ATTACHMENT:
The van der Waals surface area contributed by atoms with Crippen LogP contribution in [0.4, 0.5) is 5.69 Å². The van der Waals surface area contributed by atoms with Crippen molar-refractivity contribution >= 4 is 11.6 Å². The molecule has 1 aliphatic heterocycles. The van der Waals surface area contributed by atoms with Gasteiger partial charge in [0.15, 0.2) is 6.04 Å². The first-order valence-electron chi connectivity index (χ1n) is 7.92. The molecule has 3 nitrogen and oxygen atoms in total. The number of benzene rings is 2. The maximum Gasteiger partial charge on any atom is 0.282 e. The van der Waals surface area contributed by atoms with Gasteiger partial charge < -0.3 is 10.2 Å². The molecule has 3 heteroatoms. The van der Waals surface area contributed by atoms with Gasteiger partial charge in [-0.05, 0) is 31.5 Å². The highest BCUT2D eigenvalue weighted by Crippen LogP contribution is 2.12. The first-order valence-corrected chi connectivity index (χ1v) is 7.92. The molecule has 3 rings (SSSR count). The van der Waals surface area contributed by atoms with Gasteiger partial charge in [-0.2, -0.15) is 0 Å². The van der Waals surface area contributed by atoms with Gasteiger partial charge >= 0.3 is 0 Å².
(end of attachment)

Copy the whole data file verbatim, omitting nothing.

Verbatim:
The van der Waals surface area contributed by atoms with Crippen LogP contribution in [0.4, 0.5) is 5.69 Å². The van der Waals surface area contributed by atoms with Crippen molar-refractivity contribution >= 4 is 11.6 Å². The molecule has 1 aliphatic heterocycles. The van der Waals surface area contributed by atoms with Gasteiger partial charge in [0.15, 0.2) is 6.04 Å². The first-order valence-electron chi connectivity index (χ1n) is 7.92. The molecule has 3 nitrogen and oxygen atoms in total. The number of benzene rings is 2. The maximum Gasteiger partial charge on any atom is 0.282 e. The van der Waals surface area contributed by atoms with Gasteiger partial charge < -0.3 is 10.2 Å². The molecule has 3 heteroatoms. The van der Waals surface area contributed by atoms with Gasteiger partial charge in [-0.05, 0) is 31.5 Å². The highest BCUT2D eigenvalue weighted by Crippen LogP contribution is 2.12. The first-order valence-corrected chi connectivity index (χ1v) is 7.92. The molecule has 3 rings (SSSR count). The van der Waals surface area contributed by atoms with Gasteiger partial charge in [-0.2, -0.15) is 0 Å². The van der Waals surface area contributed by atoms with Gasteiger partial charge >= 0.3 is 0 Å².